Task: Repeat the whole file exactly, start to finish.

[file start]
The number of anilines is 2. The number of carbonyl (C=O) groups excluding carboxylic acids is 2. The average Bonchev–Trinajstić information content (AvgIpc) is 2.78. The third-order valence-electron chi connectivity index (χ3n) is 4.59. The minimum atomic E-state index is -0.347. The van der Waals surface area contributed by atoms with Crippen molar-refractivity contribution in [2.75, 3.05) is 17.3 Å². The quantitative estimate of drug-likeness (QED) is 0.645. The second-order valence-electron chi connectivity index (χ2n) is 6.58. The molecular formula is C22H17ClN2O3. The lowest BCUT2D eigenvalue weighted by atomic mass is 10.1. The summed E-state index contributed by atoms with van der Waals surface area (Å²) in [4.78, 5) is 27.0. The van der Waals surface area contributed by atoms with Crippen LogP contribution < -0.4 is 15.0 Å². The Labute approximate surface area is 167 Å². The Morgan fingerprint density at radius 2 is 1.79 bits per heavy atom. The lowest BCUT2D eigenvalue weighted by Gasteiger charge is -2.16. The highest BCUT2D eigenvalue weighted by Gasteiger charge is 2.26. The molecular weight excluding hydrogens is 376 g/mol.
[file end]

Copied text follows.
The number of anilines is 2. The number of carbonyl (C=O) groups excluding carboxylic acids is 2. The average Bonchev–Trinajstić information content (AvgIpc) is 2.78. The third-order valence-electron chi connectivity index (χ3n) is 4.59. The minimum atomic E-state index is -0.347. The van der Waals surface area contributed by atoms with Crippen molar-refractivity contribution in [2.75, 3.05) is 17.3 Å². The quantitative estimate of drug-likeness (QED) is 0.645. The second-order valence-electron chi connectivity index (χ2n) is 6.58. The molecular formula is C22H17ClN2O3. The lowest BCUT2D eigenvalue weighted by atomic mass is 10.1. The summed E-state index contributed by atoms with van der Waals surface area (Å²) in [4.78, 5) is 27.0. The van der Waals surface area contributed by atoms with Crippen LogP contribution < -0.4 is 15.0 Å². The Labute approximate surface area is 167 Å². The Morgan fingerprint density at radius 2 is 1.79 bits per heavy atom. The lowest BCUT2D eigenvalue weighted by Gasteiger charge is -2.16. The highest BCUT2D eigenvalue weighted by Gasteiger charge is 2.26. The molecular weight excluding hydrogens is 376 g/mol.